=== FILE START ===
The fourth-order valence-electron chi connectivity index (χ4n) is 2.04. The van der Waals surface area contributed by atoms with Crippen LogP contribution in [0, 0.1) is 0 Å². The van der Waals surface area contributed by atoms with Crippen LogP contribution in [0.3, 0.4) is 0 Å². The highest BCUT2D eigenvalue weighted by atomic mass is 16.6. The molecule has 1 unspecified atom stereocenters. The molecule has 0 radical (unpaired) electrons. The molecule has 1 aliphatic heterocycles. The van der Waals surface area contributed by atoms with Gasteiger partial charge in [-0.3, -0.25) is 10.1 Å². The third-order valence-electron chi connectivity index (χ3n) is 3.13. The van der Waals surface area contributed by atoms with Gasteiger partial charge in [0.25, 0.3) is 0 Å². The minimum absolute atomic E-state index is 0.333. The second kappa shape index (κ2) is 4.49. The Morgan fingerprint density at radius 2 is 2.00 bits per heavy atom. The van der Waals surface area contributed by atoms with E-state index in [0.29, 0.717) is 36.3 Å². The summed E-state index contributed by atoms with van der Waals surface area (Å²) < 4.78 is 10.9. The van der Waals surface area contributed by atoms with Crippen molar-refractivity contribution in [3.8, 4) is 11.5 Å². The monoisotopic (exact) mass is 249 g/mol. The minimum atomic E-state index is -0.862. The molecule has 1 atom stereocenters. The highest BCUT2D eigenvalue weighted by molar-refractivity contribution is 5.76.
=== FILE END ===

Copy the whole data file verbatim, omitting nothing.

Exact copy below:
The fourth-order valence-electron chi connectivity index (χ4n) is 2.04. The van der Waals surface area contributed by atoms with Crippen LogP contribution in [0, 0.1) is 0 Å². The van der Waals surface area contributed by atoms with Crippen LogP contribution in [0.3, 0.4) is 0 Å². The highest BCUT2D eigenvalue weighted by atomic mass is 16.6. The molecule has 1 unspecified atom stereocenters. The molecule has 0 radical (unpaired) electrons. The molecule has 1 aliphatic heterocycles. The van der Waals surface area contributed by atoms with Gasteiger partial charge in [-0.3, -0.25) is 10.1 Å². The third-order valence-electron chi connectivity index (χ3n) is 3.13. The van der Waals surface area contributed by atoms with Gasteiger partial charge in [0.25, 0.3) is 0 Å². The minimum absolute atomic E-state index is 0.333. The second kappa shape index (κ2) is 4.49. The Morgan fingerprint density at radius 2 is 2.00 bits per heavy atom. The van der Waals surface area contributed by atoms with E-state index in [0.29, 0.717) is 36.3 Å². The summed E-state index contributed by atoms with van der Waals surface area (Å²) < 4.78 is 10.9. The van der Waals surface area contributed by atoms with Crippen molar-refractivity contribution in [3.8, 4) is 11.5 Å². The monoisotopic (exact) mass is 249 g/mol. The minimum atomic E-state index is -0.862. The molecule has 1 atom stereocenters. The highest BCUT2D eigenvalue weighted by molar-refractivity contribution is 5.76.